Friday, May 27, 2011

Top Shelf Ribs

Country style pork ribs
Barbecue sauce
Brown sugar
Worcestershire sauce
Apple cider vinegar
Bay leaves
Liquid smoke (optional)

Pictured: A man.
I am a man. I enjoy masculine things... beards, meat, tobacco, people getting hit in the face unexpectedly, and the late George C. Scott just to name a few. Occasionally I'll replace my middle name with a curse word... things like that. There are, however, traditionally masculine things that I don't care for: sexism, bathroom humor, golf, and ribs, for instance. Now, let me clarify that last item. I dislike ribs about 85% of the time, for one reason only: that ribby aftertaste. I don't know what it is or what causes it, but it sucks every fucking ounce of goodness out of ribs. It's there for hours afterward, just hanging around making your mouth feel like shit.
Growing up I never had this problem because I only ate the ribs my mom made... ribs that tasted like they're supposed to, with no fucking aftertaste. Ribs that define "fall off the bone" without even having a fucking bone to fall off of. We combine this method of cooking with a little sauce creation of my own to form a kind of meat nirvana which nothing but goodness may enter.


1. Get out your biggest pot. Toss in your ribs and a few bay leaves.

Add water to your pot until your ribs are submerged and your bay leaves are floating about an inch above them. You're going to lose water due to the long boiling time, and you don't want them running aground. Boiling is a great method here because it thoroughly cooks the thick ribs while leaving them extremely soft and imbuing them with flavor from the bay leaves. Bring your pot to a boil, then reduce heat to medium, cover, and simmer for about an hour. You'll want to move them around occasionally in case they try to stick to the sides or bottom.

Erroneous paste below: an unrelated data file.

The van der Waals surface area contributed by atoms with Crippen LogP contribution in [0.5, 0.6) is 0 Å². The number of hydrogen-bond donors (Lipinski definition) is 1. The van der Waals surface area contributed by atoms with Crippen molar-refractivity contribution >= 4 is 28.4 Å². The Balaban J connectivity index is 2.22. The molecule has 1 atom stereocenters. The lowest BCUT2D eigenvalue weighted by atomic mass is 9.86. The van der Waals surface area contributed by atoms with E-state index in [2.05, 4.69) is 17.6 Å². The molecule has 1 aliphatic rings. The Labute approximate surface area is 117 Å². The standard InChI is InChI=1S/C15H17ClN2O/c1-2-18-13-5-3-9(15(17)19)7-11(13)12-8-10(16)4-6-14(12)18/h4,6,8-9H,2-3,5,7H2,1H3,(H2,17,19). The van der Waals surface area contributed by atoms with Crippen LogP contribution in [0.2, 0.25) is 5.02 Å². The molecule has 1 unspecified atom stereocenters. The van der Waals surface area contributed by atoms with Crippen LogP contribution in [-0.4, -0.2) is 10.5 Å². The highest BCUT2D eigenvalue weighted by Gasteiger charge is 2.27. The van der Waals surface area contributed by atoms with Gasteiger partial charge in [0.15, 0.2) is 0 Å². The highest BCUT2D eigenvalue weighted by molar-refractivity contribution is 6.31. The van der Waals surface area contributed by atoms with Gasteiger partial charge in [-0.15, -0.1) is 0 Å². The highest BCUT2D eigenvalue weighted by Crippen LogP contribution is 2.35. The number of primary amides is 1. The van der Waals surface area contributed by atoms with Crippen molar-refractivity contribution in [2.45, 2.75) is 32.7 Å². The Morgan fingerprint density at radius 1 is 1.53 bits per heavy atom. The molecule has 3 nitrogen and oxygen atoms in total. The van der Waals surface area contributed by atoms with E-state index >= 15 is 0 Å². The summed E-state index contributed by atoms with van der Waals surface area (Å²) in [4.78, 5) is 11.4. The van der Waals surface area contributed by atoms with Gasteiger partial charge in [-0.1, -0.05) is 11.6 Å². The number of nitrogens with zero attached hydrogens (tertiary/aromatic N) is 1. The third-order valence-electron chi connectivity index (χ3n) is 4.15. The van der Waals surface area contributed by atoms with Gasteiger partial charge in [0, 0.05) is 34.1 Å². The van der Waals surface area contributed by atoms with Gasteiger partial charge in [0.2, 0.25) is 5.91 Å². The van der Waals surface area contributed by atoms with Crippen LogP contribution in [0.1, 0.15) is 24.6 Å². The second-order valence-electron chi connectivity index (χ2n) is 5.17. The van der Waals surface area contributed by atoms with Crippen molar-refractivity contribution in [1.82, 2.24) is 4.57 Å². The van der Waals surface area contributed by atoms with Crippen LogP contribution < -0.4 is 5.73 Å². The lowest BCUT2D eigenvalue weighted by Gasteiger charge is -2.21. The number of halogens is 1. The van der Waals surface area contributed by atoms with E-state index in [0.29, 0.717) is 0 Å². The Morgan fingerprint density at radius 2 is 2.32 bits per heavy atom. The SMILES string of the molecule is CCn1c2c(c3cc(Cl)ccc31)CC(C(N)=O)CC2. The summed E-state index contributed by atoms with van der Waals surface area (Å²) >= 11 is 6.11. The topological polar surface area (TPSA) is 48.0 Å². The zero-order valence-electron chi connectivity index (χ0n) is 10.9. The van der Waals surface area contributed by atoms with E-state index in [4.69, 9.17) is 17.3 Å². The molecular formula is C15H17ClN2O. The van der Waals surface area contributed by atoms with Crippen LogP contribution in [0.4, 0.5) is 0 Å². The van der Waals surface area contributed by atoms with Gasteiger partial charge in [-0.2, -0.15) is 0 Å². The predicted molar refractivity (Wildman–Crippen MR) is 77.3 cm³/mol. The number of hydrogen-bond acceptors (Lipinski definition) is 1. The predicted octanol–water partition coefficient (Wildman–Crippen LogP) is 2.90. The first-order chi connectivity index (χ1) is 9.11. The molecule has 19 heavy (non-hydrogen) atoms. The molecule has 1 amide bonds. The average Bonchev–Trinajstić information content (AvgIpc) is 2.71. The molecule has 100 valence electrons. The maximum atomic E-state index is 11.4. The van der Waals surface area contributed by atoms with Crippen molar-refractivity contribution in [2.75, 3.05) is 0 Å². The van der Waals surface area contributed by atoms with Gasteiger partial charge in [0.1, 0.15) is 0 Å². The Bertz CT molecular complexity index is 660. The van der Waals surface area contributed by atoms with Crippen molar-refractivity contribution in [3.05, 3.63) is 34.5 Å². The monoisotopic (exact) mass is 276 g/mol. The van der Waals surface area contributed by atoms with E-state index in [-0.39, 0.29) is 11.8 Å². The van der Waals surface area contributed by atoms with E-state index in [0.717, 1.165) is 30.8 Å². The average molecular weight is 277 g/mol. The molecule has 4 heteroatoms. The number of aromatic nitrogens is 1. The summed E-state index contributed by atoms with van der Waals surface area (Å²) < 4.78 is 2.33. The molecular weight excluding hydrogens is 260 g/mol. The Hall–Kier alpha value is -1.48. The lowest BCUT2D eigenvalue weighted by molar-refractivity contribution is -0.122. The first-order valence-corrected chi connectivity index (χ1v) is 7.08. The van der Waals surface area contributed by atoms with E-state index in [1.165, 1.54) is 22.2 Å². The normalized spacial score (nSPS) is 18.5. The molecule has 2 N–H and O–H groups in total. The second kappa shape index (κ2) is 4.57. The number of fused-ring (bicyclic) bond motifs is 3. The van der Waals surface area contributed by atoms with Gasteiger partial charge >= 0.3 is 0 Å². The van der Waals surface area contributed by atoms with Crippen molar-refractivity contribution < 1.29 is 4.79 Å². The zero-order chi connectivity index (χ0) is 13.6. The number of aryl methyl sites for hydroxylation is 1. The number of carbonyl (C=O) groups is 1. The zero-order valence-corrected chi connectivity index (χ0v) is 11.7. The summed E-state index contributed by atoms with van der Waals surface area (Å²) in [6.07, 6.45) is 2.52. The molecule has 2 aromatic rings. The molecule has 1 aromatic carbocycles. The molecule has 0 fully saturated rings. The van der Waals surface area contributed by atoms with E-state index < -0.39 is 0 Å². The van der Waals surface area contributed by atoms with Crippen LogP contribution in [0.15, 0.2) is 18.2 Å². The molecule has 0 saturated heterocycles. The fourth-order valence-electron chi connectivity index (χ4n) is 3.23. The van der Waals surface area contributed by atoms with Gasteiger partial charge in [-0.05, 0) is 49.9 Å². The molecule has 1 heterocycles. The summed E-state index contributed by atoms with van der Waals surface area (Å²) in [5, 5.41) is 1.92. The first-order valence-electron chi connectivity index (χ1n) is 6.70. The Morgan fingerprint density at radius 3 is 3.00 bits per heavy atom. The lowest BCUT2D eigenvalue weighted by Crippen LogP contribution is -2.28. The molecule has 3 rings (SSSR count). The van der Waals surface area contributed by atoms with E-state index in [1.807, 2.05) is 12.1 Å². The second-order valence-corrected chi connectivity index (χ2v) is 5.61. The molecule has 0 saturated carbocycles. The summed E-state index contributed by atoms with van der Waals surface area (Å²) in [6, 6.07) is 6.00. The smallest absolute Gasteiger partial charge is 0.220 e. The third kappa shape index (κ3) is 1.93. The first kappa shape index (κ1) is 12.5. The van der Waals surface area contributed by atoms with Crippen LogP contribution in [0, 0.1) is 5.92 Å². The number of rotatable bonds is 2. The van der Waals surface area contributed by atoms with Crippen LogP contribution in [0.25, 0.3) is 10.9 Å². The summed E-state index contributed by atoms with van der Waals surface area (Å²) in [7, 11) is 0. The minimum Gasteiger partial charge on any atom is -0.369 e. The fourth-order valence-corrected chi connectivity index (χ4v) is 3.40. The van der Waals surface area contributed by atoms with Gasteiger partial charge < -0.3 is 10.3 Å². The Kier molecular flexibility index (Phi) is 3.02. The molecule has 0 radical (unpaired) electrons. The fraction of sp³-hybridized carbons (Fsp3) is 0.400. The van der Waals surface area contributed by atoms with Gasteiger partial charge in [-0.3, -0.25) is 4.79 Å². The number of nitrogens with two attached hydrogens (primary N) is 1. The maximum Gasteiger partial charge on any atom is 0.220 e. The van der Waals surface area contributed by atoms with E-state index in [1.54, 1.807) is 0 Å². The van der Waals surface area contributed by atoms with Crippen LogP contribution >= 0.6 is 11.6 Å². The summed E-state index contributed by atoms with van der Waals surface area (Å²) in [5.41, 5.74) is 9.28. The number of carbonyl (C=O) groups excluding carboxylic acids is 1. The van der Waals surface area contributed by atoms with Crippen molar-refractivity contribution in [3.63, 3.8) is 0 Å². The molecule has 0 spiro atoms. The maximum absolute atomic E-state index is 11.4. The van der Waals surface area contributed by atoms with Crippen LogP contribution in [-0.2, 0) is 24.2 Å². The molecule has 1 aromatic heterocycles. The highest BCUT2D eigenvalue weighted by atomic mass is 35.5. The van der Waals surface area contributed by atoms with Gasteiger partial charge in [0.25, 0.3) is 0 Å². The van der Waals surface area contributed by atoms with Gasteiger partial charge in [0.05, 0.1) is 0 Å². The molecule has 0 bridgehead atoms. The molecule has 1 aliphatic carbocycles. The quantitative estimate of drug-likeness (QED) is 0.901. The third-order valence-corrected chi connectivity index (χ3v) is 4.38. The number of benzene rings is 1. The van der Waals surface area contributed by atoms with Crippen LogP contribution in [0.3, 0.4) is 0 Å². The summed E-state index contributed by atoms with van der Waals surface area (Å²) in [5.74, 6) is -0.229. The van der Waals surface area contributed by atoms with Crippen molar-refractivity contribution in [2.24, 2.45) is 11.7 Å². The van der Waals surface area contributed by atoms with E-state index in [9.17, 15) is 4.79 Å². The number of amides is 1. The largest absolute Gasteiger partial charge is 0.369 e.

2. While the ribs are cooking, we're going to make what I like to call rib sauce. It uses barbecue sauce as a base. When you're picking out your sauce, avoid any special flavors like honey, hickory, or mesquite. We're going to add a ton of flavor to the sauce, so try to find a good base comprised of the fewest ingredients possible. I prefer Sweet Baby Ray's for a nice, even, no frills taste but it's entirely up to you.
Get about 1.5 to 2 cups of sauce in a small sauce pan (you can never have too much). Add to this 0.25 cup apple cider vinegar, 3 tablespoons of brown sugar, and 4 tablespoons of Worcestershire. If you'd like to add a bit of smokiness, a dash of liquid smoke does the job, just don't smell it when you put it in. Liquid smoke smells like Satan's mother-in-law, and you can't unsmell it no matter how hard you try. Put your pot over medium heat until it begins to boil a bit, then reduce to low and simmer until your ribs are finished (about 45 minutes or so).

3. When you have around 15 minutes or so left to go, you''ll notice your ribs have gotten quite a bit smaller.

Get into your oven and move your top rack as close to the top heating element as possible. Set your oven to broil.

Reduce the heat under your sauce to the lowest setting. Thanks to the brown sugar, your rib sauce is extremely thick and packed with flavor..

4. Using a pair of tongs, remove your ribs to a foil lined sheet pan. Try to shake the excess water from them en route, but be careful, they might fall apart on you.

Brush the top and sides of your ribs liberally with rib sauce.

Toss the pan onto your oven's top rack. Let that bitch seal in the goodness for about five minutes.

Remove. The rib sauce has thickened even more and you'll notice the rib extremities getting a nice blackening. This is desirable. Flip with your tongs and brush with another coat of sauce. If you have any sauce left after this, just pour it over the top of them. Rib sauce is good for you.

Return to your oven and broil for another five minutes, or until you're tempted to stick your head inside the oven and eat them directly from the pan.

Plate and serve. No ribby aftertaste... just pure, meat bliss. It's like candy, if candy were also meat.

1 comment:

  1. 2 things.
    1: Sweet Baby Ray's is the fucking shit, great choice!
    2: I make some Bombass ribs also. They are more of an "in a rush" method, but still come out Amazing. I will have to share!